Dollar Stores Defy Retail Headwinds
There are a few common themes in retail circles these days that are hitting nearly every store, whether fashion retailers, video games or athletic wear. Online retailers are upturning the industry, and many companies are reducing the growth of new stores to counter online growth.
None of these trends, however, have really impacted the lowest-priced retailers, the dollar stores.
And their business is booming.
For stores like Dollar General Corp. (ticker: DG) and Dollar Tree (DLTR), increases in the minimum wage across many states, cheap gasoline and lower unemployment have helped their core customers. And since the recession, these stores benefited from customers looking for a deal on something they would have previously purchased in a pharmacy or Wal-Mart Stores (WMT).
And the likes of Amazon.com (AMZN) hasn't shown much incentive in targeting dollar stores' typical customers. This has led to a 162 percent increase in stock price for Dollar General over the past five years and a 185 percent bump for Dollar Tree, compared to 58 percent increase for the Standard & Poor's 500 index.
But has the time come for the dollar stores to finally reverse?
More stores, but they're smaller. Dollar General started 2016 with an announcement that instead of opening 900 stores this year, it planned to open 1,000. It's expanding its physical presence while still "driving higher same-store sales," says S&P Capital IQ analyst Efraim Levy.
The fear among analysts is that Dollar General will grow too fast or open new stores too close to current locations, which would hurt sales. That hasn't happened, yet, in part because many of the new stores are less than 6,000 square feet.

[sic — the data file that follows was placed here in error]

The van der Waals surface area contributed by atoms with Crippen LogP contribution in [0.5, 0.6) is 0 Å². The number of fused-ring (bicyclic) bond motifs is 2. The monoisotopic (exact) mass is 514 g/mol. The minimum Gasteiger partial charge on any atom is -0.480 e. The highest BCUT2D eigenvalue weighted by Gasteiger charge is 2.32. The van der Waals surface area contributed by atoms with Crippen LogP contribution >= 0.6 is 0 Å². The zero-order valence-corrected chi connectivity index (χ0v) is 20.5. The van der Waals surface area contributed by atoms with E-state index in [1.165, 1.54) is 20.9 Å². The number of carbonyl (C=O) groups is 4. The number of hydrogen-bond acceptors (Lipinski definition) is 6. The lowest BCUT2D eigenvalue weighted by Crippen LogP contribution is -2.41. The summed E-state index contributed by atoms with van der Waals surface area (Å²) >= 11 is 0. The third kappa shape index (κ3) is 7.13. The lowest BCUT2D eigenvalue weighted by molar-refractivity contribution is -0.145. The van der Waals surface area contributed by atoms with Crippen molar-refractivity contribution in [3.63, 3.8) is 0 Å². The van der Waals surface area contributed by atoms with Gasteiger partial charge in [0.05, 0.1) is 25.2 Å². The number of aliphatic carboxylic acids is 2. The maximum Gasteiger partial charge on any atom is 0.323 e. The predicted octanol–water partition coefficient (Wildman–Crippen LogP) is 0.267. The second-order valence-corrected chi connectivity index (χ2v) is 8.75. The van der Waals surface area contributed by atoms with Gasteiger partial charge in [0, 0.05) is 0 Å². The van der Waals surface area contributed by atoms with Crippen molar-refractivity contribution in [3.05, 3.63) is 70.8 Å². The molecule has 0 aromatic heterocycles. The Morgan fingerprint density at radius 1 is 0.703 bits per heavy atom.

The typical Dollar General store has a 7,400-square-foot design, says Patrick McKeever, a managing director with MKM Partners. But with 80 of the new stores planned for a smaller configuration, Dollar General appears set to cater to customers in urban, congested neighborhoods.
More people equals more customers.
More consumables on shelves. Another way Dollar General has managed to increase its same-store sales was by introducing tobacco to stores in 2013. The consumables category – which is made up of food, cleaning products, perishables and other consumer-centric items – accounts for 76 percent of sales. It has grown 7.9 percent in 2015, following an 8.8 percent growth in 2014.
Products such as tobacco, food and beverages encourage repeat shoppers. While Dollar Tree draws customers by stocking its shelves with $1 items that change regularly, Dollar General sells items that families need on a weekly basis in hopes of encouraging repeat customers. "It is fun to find a deal," Levy says, but you "also need your Ajax."
These efforts to create repeat customers give Dollar General clear growth opportunities, but with a 2016 price-to-earnings ratio of 21.1 compared to the industry average of 17.4, it may be too late to find the best deal.
Dollar Tree's acquisition. Dollar Tree completed its acquisition of Family Dollar – the third of the triumvirate of massive dollar stores – in July 2015. But it was expensive – a bidding war with Dollar General pushed the purchase price all the way to $8.5 billion. Now that the deal is closed, how will Dollar Tree incorporate Family Dollar into the mold?
Family Dollar won't be copying the Dollar Tree pricing formula, where seasonal and variety categories account for about 50 percent of sales. The merchandising mix frequently changes, creating "a treasure hunt experience," says Nick Mitchell, managing director of research at Northcoast Research. "The Dollar Tree does not have a direct competitor."
Dollar Tree officials are on target to implement $300 million in cost savings between the two companies. They've done a good job "in the early innings," Mitchell says.
Whether you think Dollar Tree can effectively incorporate Family Dollar into the fold will dictate whether you believe the stock price is enticing. "It's not overly expensive, but it's not very attractive either," Mitchell says.
By Ryan Derousseau | Contributor April 20, 2016, at 9:25 a.m.